Healing our transgenerational wounds

In the Hindu tradition, there is something we call Pitru Paksha or honouring our ancestors through food offerings. Why, one may ask. According to Hinduism, the souls of three preceding generations of one’s ancestor reside in Pitru–loka, a realm between heaven and earth. This realm is governed by Yama,, the god of death, who takes the soul of a dying man from earth to Pitru–loka. When a person of the next generation dies, the first generation shifts to heaven and unites with God, so  Shraddha offerings are not given to them.

The fact is, many traditional cultures offer ceremonies to honor the ancestors recognising that illness or disease can arise from unresolved patterns in our family histories. Rituals attend to the past to create freedom from the fates of our ancestors. No matter what approach to healing we take, releasing the burdens of traumas, our own or those of our family history, increases our experience of belonging in the world.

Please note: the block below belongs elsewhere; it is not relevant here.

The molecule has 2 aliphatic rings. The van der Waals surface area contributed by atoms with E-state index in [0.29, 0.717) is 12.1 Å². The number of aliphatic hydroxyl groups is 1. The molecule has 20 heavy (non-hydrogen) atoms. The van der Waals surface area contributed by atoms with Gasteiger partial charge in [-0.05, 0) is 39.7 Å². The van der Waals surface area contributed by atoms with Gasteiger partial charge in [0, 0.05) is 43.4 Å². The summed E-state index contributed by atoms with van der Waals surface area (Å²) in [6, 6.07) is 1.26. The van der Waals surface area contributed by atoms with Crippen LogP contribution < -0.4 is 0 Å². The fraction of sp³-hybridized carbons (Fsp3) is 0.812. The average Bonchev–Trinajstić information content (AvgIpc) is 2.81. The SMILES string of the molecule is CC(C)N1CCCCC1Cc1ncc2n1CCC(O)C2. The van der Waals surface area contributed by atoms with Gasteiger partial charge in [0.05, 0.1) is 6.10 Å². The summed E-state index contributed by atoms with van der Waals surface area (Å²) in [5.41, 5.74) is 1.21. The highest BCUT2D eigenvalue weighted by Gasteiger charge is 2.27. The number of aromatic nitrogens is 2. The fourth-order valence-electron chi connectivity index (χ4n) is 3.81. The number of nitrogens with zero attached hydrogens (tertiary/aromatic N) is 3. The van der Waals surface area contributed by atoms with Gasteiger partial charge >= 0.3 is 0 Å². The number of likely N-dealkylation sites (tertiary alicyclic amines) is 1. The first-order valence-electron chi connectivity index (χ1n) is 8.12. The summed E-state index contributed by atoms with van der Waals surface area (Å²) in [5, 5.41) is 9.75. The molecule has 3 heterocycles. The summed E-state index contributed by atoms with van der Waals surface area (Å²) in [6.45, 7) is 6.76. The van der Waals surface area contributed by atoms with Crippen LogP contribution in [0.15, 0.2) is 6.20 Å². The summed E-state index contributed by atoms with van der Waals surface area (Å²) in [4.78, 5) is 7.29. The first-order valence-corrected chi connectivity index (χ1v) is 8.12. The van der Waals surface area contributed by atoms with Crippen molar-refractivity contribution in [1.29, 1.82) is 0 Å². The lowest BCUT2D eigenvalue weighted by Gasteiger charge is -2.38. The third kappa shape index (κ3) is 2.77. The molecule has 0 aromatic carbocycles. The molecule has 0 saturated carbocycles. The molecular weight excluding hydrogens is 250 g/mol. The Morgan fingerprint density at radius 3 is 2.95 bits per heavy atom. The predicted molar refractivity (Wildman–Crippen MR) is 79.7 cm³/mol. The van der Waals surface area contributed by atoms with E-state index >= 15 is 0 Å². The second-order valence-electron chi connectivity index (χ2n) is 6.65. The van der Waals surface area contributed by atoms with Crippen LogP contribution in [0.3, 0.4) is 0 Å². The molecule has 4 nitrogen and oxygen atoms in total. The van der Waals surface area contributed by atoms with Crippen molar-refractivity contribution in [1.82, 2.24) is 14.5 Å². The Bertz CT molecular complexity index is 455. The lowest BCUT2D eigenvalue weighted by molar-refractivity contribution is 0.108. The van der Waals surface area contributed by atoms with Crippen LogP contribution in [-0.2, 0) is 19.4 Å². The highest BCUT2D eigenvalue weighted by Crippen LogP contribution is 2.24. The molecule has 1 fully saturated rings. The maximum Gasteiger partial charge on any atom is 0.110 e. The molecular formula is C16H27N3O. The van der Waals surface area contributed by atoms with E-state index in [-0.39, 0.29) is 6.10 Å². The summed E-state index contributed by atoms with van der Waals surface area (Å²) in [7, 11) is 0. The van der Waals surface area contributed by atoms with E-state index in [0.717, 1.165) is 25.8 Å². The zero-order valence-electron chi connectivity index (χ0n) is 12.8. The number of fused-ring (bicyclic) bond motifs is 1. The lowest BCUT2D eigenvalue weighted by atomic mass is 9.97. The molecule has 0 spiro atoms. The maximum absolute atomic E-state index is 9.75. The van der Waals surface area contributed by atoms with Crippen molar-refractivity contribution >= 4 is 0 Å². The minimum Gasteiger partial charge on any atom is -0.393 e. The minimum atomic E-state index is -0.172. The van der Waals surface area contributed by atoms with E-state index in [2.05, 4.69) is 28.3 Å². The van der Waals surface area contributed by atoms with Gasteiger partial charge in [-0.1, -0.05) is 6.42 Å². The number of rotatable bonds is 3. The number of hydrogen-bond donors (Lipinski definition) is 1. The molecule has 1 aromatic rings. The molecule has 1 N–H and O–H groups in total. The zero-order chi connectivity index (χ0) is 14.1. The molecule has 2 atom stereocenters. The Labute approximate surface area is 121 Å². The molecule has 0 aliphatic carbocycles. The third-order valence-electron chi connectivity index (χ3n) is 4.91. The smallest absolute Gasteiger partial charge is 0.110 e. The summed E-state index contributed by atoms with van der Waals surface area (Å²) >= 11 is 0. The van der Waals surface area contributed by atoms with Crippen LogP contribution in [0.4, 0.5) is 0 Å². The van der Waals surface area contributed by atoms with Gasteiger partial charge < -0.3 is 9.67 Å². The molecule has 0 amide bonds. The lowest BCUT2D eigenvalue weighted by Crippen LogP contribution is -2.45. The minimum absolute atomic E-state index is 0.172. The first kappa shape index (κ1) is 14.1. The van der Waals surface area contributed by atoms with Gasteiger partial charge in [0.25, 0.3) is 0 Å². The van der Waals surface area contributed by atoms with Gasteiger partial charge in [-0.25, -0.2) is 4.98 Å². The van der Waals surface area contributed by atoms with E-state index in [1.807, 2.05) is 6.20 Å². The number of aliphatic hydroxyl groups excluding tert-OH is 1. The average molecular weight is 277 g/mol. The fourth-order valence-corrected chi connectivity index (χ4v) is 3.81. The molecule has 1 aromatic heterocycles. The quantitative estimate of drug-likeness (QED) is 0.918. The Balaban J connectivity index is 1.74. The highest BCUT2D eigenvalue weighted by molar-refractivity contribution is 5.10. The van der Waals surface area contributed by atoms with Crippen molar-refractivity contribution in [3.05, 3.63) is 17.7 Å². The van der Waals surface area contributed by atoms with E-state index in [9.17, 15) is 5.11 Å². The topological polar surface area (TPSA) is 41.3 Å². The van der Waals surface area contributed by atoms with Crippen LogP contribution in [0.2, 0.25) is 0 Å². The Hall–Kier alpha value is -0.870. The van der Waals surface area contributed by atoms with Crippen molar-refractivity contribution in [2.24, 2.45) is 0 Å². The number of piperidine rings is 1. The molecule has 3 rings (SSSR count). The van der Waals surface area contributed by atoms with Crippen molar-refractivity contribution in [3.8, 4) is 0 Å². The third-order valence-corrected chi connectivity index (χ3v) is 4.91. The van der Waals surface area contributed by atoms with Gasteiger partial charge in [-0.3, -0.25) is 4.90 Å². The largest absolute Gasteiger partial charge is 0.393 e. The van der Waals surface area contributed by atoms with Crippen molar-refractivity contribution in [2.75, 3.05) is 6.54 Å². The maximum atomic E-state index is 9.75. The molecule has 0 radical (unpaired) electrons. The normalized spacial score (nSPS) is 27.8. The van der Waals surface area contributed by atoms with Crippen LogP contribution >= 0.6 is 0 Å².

Our transgenerational wounds are not the essence of who we are. Healing involves knowing that we are not alone, trusting that there is a path to greater freedom, and a willingness to feel our relationship to the suffering of our family lineage. Releasing the burdens of trauma we feel lighter and an increased experience belonging in the world. This is a gift we can pass on to the next generation.

Though this is primarily applicable to families, families make societies and then nations. So, for healing to be complete, healing has to be done for all to remove all boundaries and remain free and connected to a higher power.

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